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close this bookDisaster Mitigation - 2nd Edition (Department of Humanitarian Affairs/United Nations Disaster Relief Office - Disaster Management Training Programme - United Nations Development Programme , 1994, 64 p.)
close this folderPart 2 - Actions to reduce risk
View the document(introduction...)
View the documentReducing hazard vs reducing vulnerability
View the documentTools, powers and budgets
View the documentCommunity-based mitigation
View the documentThe menu of mitigation actions
View the documentSUMMARY

Tools, powers and budgets

From the hazard profiles and the descriptions of actions that may be possible to reduce their effects, it is evident that protection is complex and needs to be built up through a range of activities undertaken at the same time. Protection cannot be simply provided by any single authority or agency. A government cannot provide housing that is wind-resistant for every citizen in cyclone-prone areas. Governments can and do, however, influence individuals towards protecting themselves and the rest of the community. Governments can employ a wide range of tools and use their powers in many ways to influence the safety of the community. Legislative powers, administrative functions, spending and project initiation are all tools they can employ to bring about change. Powers of persuasion are sometimes classified into two types: Passive and Active. These are summarized below.

Passive mitigation measures

Authorities prevent undesired actions through controls and penalties by:

Requirement to conform with design codes

Checking compliance of controls on-site

Imposing court proceedings, fines, closure orders on offenders

Control of land use

Denial of utilities and infrastructure to areas where development is undesired

Compulsory insurance

Requirements of passive control systems

a. An existing and enforceable system of control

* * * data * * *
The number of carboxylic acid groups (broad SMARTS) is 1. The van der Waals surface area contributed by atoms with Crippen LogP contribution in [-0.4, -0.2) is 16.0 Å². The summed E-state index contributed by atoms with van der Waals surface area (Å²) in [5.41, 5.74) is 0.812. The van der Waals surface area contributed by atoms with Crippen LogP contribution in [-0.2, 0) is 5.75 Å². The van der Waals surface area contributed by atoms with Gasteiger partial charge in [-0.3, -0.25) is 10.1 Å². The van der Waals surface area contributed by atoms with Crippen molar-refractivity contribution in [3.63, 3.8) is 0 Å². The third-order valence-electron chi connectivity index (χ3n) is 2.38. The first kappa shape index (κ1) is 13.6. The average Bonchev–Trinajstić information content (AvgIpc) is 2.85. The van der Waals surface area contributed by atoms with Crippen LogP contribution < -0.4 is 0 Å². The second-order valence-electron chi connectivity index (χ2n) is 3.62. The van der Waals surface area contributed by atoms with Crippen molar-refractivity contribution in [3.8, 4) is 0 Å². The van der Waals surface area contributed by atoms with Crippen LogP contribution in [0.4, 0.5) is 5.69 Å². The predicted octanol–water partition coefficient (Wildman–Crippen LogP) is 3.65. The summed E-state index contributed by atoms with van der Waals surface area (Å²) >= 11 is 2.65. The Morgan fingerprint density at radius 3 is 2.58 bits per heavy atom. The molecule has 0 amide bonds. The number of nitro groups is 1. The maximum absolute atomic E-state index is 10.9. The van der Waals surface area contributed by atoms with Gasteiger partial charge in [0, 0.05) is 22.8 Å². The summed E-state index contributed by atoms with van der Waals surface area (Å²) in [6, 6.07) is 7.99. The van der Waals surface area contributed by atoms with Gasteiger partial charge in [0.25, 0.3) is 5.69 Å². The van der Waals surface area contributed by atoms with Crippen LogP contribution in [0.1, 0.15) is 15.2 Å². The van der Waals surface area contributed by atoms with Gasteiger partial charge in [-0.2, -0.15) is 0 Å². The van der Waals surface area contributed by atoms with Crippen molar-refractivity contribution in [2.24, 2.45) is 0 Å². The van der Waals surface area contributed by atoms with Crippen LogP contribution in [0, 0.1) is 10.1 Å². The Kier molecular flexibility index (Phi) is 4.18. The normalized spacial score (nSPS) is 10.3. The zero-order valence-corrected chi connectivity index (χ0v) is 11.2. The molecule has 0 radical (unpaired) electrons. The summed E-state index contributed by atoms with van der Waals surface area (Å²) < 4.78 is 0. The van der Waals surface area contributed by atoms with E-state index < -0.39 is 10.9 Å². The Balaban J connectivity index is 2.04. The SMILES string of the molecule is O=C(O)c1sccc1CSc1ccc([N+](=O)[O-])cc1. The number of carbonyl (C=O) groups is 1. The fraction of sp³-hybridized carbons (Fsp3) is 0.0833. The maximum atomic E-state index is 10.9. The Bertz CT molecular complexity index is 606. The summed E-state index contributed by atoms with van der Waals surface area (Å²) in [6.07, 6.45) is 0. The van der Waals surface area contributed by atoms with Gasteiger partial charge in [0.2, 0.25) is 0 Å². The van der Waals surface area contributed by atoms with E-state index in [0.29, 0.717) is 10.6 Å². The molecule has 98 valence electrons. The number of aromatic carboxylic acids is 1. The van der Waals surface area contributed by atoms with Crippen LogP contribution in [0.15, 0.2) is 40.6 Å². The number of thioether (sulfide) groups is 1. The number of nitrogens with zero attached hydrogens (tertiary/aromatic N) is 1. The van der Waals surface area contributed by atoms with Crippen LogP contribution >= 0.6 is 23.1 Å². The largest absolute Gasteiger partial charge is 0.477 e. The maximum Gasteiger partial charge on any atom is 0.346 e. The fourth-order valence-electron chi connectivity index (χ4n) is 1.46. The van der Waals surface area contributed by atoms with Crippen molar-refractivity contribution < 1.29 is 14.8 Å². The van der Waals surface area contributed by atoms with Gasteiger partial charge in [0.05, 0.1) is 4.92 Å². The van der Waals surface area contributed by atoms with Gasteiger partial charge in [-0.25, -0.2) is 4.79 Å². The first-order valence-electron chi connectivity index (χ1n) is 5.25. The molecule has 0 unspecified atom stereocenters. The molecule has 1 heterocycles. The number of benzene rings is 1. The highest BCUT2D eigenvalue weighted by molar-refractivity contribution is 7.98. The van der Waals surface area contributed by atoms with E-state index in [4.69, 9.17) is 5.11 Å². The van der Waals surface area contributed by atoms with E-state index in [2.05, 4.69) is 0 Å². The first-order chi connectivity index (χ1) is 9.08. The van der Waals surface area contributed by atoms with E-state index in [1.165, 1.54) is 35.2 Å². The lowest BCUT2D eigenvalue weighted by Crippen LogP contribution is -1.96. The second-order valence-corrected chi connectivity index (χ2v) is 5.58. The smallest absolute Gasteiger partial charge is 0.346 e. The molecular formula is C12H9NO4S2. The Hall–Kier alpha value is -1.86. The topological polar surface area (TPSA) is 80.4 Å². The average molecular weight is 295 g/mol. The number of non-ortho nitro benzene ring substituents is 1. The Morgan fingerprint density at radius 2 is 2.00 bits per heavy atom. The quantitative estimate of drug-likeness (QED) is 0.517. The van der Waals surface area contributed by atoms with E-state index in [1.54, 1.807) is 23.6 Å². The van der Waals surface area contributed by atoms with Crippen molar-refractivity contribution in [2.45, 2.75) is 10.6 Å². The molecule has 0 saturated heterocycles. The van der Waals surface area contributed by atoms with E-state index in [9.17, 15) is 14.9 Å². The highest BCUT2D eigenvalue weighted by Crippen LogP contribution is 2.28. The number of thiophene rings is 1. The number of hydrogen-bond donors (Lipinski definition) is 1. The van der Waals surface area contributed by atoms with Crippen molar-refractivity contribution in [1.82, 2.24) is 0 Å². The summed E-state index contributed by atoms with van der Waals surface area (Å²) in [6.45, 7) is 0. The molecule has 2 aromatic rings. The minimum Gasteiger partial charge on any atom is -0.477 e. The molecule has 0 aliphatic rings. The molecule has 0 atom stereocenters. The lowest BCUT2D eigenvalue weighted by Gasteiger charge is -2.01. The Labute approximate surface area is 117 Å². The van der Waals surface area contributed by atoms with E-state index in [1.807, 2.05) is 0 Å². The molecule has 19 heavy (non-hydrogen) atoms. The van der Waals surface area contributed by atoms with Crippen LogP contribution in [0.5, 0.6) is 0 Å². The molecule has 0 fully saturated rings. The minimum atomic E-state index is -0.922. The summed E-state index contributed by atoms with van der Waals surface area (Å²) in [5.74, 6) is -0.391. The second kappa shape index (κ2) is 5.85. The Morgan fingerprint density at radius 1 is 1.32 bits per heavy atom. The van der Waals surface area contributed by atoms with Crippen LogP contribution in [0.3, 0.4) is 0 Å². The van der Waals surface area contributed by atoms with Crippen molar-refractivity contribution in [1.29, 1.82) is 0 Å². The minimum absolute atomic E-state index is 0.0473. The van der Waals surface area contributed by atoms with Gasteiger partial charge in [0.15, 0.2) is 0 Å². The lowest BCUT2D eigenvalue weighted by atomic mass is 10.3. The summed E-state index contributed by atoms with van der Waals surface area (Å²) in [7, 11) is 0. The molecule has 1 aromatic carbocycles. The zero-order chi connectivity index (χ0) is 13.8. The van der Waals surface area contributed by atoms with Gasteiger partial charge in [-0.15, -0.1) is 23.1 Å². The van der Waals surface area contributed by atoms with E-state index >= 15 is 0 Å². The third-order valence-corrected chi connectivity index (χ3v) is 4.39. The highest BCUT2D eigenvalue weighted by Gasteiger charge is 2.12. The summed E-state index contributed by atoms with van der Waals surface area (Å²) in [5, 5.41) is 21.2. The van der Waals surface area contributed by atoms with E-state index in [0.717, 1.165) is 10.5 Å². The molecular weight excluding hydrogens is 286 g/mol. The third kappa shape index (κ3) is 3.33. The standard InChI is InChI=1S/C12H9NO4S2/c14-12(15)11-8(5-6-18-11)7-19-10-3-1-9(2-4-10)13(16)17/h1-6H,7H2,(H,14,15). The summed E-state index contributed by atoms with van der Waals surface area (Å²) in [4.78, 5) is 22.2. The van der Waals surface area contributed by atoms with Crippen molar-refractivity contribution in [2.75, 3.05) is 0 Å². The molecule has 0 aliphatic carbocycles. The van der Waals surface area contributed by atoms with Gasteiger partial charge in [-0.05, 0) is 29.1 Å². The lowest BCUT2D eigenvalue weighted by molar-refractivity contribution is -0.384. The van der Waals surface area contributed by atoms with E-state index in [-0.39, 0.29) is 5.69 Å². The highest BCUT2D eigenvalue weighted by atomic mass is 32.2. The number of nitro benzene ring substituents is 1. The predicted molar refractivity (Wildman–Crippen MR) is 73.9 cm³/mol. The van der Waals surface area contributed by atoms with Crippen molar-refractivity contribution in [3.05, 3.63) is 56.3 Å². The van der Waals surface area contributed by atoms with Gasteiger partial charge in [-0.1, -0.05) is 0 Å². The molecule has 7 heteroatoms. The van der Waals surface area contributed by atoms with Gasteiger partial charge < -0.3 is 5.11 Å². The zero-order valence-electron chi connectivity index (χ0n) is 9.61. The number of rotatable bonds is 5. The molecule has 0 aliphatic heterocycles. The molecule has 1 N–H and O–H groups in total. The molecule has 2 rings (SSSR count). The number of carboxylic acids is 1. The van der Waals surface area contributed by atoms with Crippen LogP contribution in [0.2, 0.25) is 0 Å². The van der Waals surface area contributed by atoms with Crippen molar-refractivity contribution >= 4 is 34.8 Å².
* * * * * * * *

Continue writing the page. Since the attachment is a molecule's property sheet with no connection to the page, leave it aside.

b. Acceptance by the affected community of the objectives and the authority imposing the controls

c. The economic capability of the affected community to comply with the regulations.

Active mitigation measures

Authorities promote desired actions through incentives like:

Planning control dispensations

Training and education

Economic assistance (grants and preferential loans)

Subsidies on safety equipment, safer building materials, etc.

Provision of facilities: safer buildings, refuge points, storage

Public information dissemination and awareness raising

Promotion of voluntary insurance

Creation of community organizations

Active Programs

a. Aim to create a self-perpetuating safety culture in areas of weak authority or poor ability to comply with existing controls.

b. Require large budgets, skilled manpower and extensive administration.

c. Are useful in areas of low income, rural areas or elsewhere where there is no external jurisdiction over land use or building activity.

Safety standards, construction codes and building regulations form part of the normal apparatus that government use to help a community protect itself. One of the simplest measures for national authorities to take is to pass legislation for a national building code that requires new buildings and infrastructures to be resistant to the various hazards prevalent in that country. Some 40 earthquake-prone countries currently have seismic building codes for new construction. However, codes themselves are likely to have little effect unless the building designers are aware of them and understand them, and unless the community considers them necessary, and unless they are enforced by competent administrators.

There is no standard solution to mitigating a disaster risk.

The multiplicity of hazards and the different ways of reducing their various effects on the elements at risk is further compounded by the type of community powers and budgets available to the decision-makers. There is no standard solution to mitigating a disaster risk. The construction of large-scale engineering projects in Japan and other high-income countries to give protection against floods and volcanic debris flows, is not appropriate to mitigating similar hazards in developing countries. The enforcement of town planning regulations, and what is considered an acceptable level of interference by an authority on individual's right to build, varies considerably from one country to another, it varies from rural to urban situations and from one community and culture to the next.

The prohibition of building houses on hazardous slopes may seem sensible but is unenforceable in cities where economic pressures to locate on such locations outstrip concerns of illegality. The right of a municipal engineer to inspect the seismic resistance of a building under construction may be accepted in major cities of a country but would be objected to in the more remote villages of the same province.

Q. A distinction is made in the text between passive and active mitigation measures. What are the arguments for using active measures over passive ones? Does this hold true for your community and the hazards that you expect might occur there?




Although they may cost more to initiate, active measures may produce better results in some communities because they:

tend to promote a self-perpetuating safety culture

do not rely on the economic capability of the affected community

do not rely on the ability of the local authorities to enforce controls